Identification of Multiple Failure Mechanisms in Si-Based Electrodes for Li-Ion Batteries

Wednesday, October 14, 2015: 11:40
Russell B (Hyatt Regency)
S. D. Beattie (Warwick University), M. Loveridge, B. J. Polzin (Argonne National Laboratory), M. J. Lain (Warwick University), and I. Rubio (WMG)
Identification of multiple failure mechanisms in Si-based electrodes for Li-ion batteries

Silicon (Si) electrodes are often studied as an alternative to graphite for negative electrodes in Lithium-ion (Li-ion) battery technology due to their high theoretical specific and volumetric capacity (3579 mAh/g and 2190 mAh/cm3respectively).  Although encouraging theoretically, practical silicon electrodes exhibit relatively low cycle efficiency, causing capacity to drop quickly as a function of cycle number. There are numerous factors which conspire to reduce cycle life in silicon electrodes.  Eight of the most important factors to consider are:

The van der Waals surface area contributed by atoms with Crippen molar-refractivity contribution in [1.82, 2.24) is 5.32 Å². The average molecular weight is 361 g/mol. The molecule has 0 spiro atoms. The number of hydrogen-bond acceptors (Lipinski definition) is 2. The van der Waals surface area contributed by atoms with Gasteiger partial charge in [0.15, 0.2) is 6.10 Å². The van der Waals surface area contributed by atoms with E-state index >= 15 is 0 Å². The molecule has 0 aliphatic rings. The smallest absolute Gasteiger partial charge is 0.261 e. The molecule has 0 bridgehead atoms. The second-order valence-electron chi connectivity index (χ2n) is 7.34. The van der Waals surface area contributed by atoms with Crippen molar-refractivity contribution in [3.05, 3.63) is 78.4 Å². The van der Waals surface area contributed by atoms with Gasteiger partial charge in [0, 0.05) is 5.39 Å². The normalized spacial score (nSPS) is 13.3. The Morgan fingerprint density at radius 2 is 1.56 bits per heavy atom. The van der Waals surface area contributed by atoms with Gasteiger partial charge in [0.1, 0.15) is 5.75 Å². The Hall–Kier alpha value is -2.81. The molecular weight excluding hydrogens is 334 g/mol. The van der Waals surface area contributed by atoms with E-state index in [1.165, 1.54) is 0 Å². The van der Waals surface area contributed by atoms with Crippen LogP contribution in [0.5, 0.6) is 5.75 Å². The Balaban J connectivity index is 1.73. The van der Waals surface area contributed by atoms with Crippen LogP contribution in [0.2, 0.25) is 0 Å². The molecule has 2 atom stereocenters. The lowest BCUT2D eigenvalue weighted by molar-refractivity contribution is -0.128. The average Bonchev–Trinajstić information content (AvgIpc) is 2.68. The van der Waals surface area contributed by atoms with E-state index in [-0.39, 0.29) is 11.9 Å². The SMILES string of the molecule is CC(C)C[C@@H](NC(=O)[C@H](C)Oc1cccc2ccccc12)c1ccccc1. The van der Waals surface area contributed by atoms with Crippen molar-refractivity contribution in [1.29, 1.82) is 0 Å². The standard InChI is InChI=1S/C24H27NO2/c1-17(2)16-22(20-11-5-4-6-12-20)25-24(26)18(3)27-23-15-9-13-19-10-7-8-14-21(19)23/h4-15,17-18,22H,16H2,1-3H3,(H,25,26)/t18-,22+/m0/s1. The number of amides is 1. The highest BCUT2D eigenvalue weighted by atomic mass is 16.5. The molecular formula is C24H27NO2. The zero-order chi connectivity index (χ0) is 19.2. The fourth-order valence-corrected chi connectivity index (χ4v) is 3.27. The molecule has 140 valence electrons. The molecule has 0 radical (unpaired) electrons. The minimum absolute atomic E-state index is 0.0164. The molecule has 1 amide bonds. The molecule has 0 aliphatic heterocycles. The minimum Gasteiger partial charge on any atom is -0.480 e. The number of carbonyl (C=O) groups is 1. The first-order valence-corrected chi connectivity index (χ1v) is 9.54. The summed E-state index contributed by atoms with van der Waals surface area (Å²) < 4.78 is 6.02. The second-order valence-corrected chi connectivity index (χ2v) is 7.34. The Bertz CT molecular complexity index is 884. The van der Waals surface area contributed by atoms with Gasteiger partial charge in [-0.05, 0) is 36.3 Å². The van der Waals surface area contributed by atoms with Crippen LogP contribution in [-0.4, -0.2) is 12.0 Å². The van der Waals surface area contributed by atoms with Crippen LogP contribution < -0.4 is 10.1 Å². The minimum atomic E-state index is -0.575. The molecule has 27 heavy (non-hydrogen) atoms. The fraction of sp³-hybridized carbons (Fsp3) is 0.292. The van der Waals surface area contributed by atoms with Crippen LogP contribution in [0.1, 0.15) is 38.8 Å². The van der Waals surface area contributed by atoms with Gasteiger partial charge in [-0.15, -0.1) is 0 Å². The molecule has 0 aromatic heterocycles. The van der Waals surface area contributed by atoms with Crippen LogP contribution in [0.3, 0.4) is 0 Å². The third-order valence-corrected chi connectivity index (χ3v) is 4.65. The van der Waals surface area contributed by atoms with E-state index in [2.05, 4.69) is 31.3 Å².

1)                  Evolution of the voltage profile to higher charge voltages as a function of capacity/cycle number and the effect on cycle efficiency  (Figure 1)

2)                  Large expansion during lithiation (up to 280%)

3)                  Delamination from the current collector as a function of cycle number (Figure 2)

4)                  Instability of the Solid Electrode Interphase (SEI) due to large volume expansion

5)                  Instability of the electrolyte with lithiated silicon (Figure 3)

6)                  Excessive gassing due to electrolyte decomposition

7)                  Continued growth of electrode thickness as a function of cycle number

8)                  High porosity and therefore low volumetric energy density

This communication will present data exemplifying each of the failure mechanisms above.

In addition, the use of a Raspberry Pi to collect data for some of the experiments above will be discussed (Figure 3).